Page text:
A Guide To After Tax 401k ContributionsSubmitted by Castlebar Asset Management on December 3rd, 2015
After tax 401k contributions have been a source of confusion for most people who can contribute to a 401k plan. It used to be tricky how to handle after tax 401k contributions once you leave your company or retire. There are now clear rules in place which make this process simple.
Individuals in their 30’s and 40’s who have contributed a fixed percentage of your income into your 401k's may be bumping up against the maximize pretax contribution limits of $18,500 (2018 levels) as your salary has increased. Your 401k plan has to allow after tax contrition in order to go over the $18,500 limit. Currently, about 42% of plans allow after tax contributions. If your 401k allows additional contributions the maximum you can contribute including your pretax contributions, your after tax contributions and your employers match is $55,000 (again a 2018 level).
The IRS has offered a ruling which clarifies what happens to your after tax contributions. You can roll any after tax contributions directly into a Roth IRA thanks to the ruling made clear by the IRS for 2015. This actually can only take place once you leave your current employer or retire. In the past it was murky on what to do with after tax contributions and in some cases you would have had to pay taxes in order to roll it into a Roth IRA. Thankfully this is not the case anymore!
Who should use after tax contributions:
For someone in their 30’s and 40’s after tax contributions are smart if you would like to contribute more to a Roth plan but your company does not offer a Roth 401k or you earn too much to meet the income requirement for a Roth IRA. After tax contributions are a great way to supersize your retirement contribution. Whether you are playing catch up if you are a late starter saving for retirement or you are planning to retire early this is a strategy that could work for you. Remember you can’t withdraw money from a 401k or Roth IRA prior to 59.5 unless certain criteria are meet.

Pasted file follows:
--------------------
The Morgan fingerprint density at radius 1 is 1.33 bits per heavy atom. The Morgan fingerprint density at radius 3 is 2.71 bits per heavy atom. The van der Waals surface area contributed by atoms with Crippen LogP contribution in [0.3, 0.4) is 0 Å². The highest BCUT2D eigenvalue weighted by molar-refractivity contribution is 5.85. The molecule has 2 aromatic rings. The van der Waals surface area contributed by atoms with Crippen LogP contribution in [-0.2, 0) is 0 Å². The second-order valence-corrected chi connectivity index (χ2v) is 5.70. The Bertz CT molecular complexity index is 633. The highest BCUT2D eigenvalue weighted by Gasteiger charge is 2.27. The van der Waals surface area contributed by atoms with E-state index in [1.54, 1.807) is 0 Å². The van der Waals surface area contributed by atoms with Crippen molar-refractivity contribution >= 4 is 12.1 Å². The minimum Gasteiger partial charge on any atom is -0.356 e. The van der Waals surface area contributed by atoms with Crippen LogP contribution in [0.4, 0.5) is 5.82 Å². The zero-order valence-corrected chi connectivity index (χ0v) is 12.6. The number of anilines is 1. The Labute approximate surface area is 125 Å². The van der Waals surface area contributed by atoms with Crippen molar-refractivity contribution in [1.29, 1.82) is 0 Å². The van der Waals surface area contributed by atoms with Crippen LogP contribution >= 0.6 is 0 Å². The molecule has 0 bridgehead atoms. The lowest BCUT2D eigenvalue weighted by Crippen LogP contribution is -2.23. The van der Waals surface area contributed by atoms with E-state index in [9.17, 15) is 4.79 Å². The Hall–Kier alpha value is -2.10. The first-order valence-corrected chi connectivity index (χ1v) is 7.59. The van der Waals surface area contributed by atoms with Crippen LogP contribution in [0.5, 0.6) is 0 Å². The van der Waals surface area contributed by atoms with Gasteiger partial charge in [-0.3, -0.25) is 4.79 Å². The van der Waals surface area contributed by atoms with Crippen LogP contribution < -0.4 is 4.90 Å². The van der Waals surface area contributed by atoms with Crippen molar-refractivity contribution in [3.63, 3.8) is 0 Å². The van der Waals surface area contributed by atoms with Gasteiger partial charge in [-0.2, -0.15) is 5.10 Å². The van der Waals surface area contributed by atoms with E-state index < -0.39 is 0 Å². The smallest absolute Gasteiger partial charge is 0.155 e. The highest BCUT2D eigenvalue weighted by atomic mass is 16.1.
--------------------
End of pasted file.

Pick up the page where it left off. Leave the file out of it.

After tax contributions are intelligent if you are planning on passing money onto future generations. Since your after tax contributions can be rolled over into a Roth IRA it can be an efficient way to pass money on when you pass away. You don’t have to withdraw or take a required minimum distribution from a Roth IRA you will be able to pass this money onto your heirs.
One final thing to consider is if you or your spouse’s 401k stinks. I have seen 401k's that offer no match and only expensive fund options. In this case if you or your spouse has a good 401k plan that offers a matching contribution above the $18,500 pretax contribution limit you could consider concentrating both of your contributions in one plan. You won’t get all of the immediate tax benefits today but this would assist in saving for retirement and give you access to a Roth IRA in retirement.
Only about 6% of people are contributing on an after tax basis. This is usually reserved to higher income individuals but it can be a great strategy to save for retirement and get the benefits from Roth IRA in retirement.
Disclaimer: The opinions voiced in this material are for general information only and are not intended to provide specific advice or recommendations for any individual. To determine which investment(s) may be appropriate for you, consult your financial advisor prior to investing. All performance referenced is historical and is no guarantee of future results.